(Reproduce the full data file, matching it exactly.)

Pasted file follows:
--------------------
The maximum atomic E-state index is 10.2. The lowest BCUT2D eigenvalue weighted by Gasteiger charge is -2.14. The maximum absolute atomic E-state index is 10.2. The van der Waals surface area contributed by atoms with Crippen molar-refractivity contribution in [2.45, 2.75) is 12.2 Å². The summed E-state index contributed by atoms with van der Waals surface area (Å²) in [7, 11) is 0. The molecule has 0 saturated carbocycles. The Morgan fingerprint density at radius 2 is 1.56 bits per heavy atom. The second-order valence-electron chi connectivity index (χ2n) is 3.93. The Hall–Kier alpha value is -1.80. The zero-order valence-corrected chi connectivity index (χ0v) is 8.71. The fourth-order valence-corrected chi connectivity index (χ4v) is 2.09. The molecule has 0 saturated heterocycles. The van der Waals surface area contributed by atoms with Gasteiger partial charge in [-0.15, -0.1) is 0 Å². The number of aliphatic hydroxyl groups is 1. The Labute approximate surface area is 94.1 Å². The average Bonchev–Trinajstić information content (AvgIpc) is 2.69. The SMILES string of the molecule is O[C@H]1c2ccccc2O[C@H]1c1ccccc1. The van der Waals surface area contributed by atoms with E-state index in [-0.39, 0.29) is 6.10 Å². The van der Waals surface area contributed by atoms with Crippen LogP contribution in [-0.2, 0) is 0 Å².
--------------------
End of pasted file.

The maximum atomic E-state index is 10.2. The lowest BCUT2D eigenvalue weighted by Gasteiger charge is -2.14. The maximum absolute atomic E-state index is 10.2. The van der Waals surface area contributed by atoms with Crippen molar-refractivity contribution in [2.45, 2.75) is 12.2 Å². The summed E-state index contributed by atoms with van der Waals surface area (Å²) in [7, 11) is 0. The molecule has 0 saturated carbocycles. The Morgan fingerprint density at radius 2 is 1.56 bits per heavy atom. The second-order valence-electron chi connectivity index (χ2n) is 3.93. The Hall–Kier alpha value is -1.80. The zero-order valence-corrected chi connectivity index (χ0v) is 8.71. The fourth-order valence-corrected chi connectivity index (χ4v) is 2.09. The molecule has 0 saturated heterocycles. The van der Waals surface area contributed by atoms with Gasteiger partial charge in [-0.15, -0.1) is 0 Å². The number of aliphatic hydroxyl groups is 1. The Labute approximate surface area is 94.1 Å². The average Bonchev–Trinajstić information content (AvgIpc) is 2.69. The SMILES string of the molecule is O[C@H]1c2ccccc2O[C@H]1c1ccccc1. The van der Waals surface area contributed by atoms with E-state index in [-0.39, 0.29) is 6.10 Å². The van der Waals surface area contributed by atoms with Crippen LogP contribution in [-0.2, 0) is 0 Å².